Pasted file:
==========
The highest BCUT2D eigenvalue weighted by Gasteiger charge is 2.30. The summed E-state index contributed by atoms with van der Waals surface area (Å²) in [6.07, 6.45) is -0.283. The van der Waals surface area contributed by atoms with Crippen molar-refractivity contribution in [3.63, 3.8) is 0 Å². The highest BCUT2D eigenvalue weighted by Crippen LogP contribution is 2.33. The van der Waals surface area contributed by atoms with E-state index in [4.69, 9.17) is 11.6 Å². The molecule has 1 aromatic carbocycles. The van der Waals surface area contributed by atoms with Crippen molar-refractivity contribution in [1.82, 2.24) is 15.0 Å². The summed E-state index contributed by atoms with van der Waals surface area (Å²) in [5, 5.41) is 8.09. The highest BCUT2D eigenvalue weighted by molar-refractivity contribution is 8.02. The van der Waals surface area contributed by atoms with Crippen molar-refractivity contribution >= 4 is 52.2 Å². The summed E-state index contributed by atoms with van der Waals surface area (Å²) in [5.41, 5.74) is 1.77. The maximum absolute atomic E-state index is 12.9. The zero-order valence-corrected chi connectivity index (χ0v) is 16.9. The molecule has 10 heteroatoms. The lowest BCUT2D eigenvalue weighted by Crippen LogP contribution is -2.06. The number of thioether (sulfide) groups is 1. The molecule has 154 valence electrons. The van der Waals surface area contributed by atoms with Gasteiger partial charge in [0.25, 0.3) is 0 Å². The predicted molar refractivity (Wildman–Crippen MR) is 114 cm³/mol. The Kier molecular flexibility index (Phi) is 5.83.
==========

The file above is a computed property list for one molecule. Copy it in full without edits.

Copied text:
The highest BCUT2D eigenvalue weighted by Gasteiger charge is 2.30. The summed E-state index contributed by atoms with van der Waals surface area (Å²) in [6.07, 6.45) is -0.283. The van der Waals surface area contributed by atoms with Crippen molar-refractivity contribution in [3.63, 3.8) is 0 Å². The highest BCUT2D eigenvalue weighted by Crippen LogP contribution is 2.33. The van der Waals surface area contributed by atoms with E-state index in [4.69, 9.17) is 11.6 Å². The molecule has 1 aromatic carbocycles. The van der Waals surface area contributed by atoms with Crippen molar-refractivity contribution in [1.82, 2.24) is 15.0 Å². The summed E-state index contributed by atoms with van der Waals surface area (Å²) in [5, 5.41) is 8.09. The highest BCUT2D eigenvalue weighted by molar-refractivity contribution is 8.02. The van der Waals surface area contributed by atoms with Crippen molar-refractivity contribution >= 4 is 52.2 Å². The summed E-state index contributed by atoms with van der Waals surface area (Å²) in [5.41, 5.74) is 1.77. The maximum absolute atomic E-state index is 12.9. The zero-order valence-corrected chi connectivity index (χ0v) is 16.9. The molecule has 10 heteroatoms. The lowest BCUT2D eigenvalue weighted by Crippen LogP contribution is -2.06. The number of thioether (sulfide) groups is 1. The molecule has 154 valence electrons. The van der Waals surface area contributed by atoms with Gasteiger partial charge in [0.25, 0.3) is 0 Å². The predicted molar refractivity (Wildman–Crippen MR) is 114 cm³/mol. The Kier molecular flexibility index (Phi) is 5.83.